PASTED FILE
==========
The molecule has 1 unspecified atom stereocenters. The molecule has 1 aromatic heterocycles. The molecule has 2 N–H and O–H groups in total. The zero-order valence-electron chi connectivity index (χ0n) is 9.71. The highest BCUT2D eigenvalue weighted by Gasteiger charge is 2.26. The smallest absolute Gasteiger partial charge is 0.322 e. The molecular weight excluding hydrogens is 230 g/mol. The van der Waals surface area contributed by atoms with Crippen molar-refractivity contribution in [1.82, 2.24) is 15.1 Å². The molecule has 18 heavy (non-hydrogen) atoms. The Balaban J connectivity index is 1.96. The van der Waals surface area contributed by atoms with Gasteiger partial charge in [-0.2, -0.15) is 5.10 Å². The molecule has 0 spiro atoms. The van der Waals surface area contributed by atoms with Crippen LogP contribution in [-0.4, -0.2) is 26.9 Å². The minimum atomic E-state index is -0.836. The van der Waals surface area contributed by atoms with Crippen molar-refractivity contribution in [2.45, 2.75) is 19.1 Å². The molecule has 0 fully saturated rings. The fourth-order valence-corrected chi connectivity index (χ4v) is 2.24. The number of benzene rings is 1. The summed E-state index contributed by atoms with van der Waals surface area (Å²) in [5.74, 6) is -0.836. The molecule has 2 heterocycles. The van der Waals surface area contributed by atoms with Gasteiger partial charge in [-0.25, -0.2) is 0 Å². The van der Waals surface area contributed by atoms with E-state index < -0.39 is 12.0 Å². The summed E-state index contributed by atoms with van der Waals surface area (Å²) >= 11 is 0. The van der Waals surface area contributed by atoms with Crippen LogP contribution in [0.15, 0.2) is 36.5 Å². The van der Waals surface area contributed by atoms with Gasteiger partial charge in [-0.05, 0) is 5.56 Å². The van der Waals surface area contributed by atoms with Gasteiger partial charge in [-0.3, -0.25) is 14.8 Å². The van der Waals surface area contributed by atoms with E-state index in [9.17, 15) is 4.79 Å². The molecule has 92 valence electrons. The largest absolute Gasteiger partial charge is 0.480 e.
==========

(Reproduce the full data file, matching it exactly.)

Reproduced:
The molecule has 1 unspecified atom stereocenters. The molecule has 1 aromatic heterocycles. The molecule has 2 N–H and O–H groups in total. The zero-order valence-electron chi connectivity index (χ0n) is 9.71. The highest BCUT2D eigenvalue weighted by Gasteiger charge is 2.26. The smallest absolute Gasteiger partial charge is 0.322 e. The molecular weight excluding hydrogens is 230 g/mol. The van der Waals surface area contributed by atoms with Crippen molar-refractivity contribution in [1.82, 2.24) is 15.1 Å². The molecule has 18 heavy (non-hydrogen) atoms. The Balaban J connectivity index is 1.96. The van der Waals surface area contributed by atoms with Gasteiger partial charge in [-0.2, -0.15) is 5.10 Å². The molecule has 0 spiro atoms. The van der Waals surface area contributed by atoms with Crippen LogP contribution in [-0.4, -0.2) is 26.9 Å². The minimum atomic E-state index is -0.836. The van der Waals surface area contributed by atoms with Crippen molar-refractivity contribution in [2.45, 2.75) is 19.1 Å². The molecule has 0 fully saturated rings. The fourth-order valence-corrected chi connectivity index (χ4v) is 2.24. The number of benzene rings is 1. The summed E-state index contributed by atoms with van der Waals surface area (Å²) in [5.74, 6) is -0.836. The molecule has 2 heterocycles. The van der Waals surface area contributed by atoms with Gasteiger partial charge in [-0.25, -0.2) is 0 Å². The van der Waals surface area contributed by atoms with E-state index < -0.39 is 12.0 Å². The summed E-state index contributed by atoms with van der Waals surface area (Å²) >= 11 is 0. The van der Waals surface area contributed by atoms with Crippen LogP contribution in [0.15, 0.2) is 36.5 Å². The van der Waals surface area contributed by atoms with Gasteiger partial charge in [-0.05, 0) is 5.56 Å². The van der Waals surface area contributed by atoms with Gasteiger partial charge in [-0.3, -0.25) is 14.8 Å². The van der Waals surface area contributed by atoms with E-state index in [9.17, 15) is 4.79 Å². The molecule has 92 valence electrons. The largest absolute Gasteiger partial charge is 0.480 e.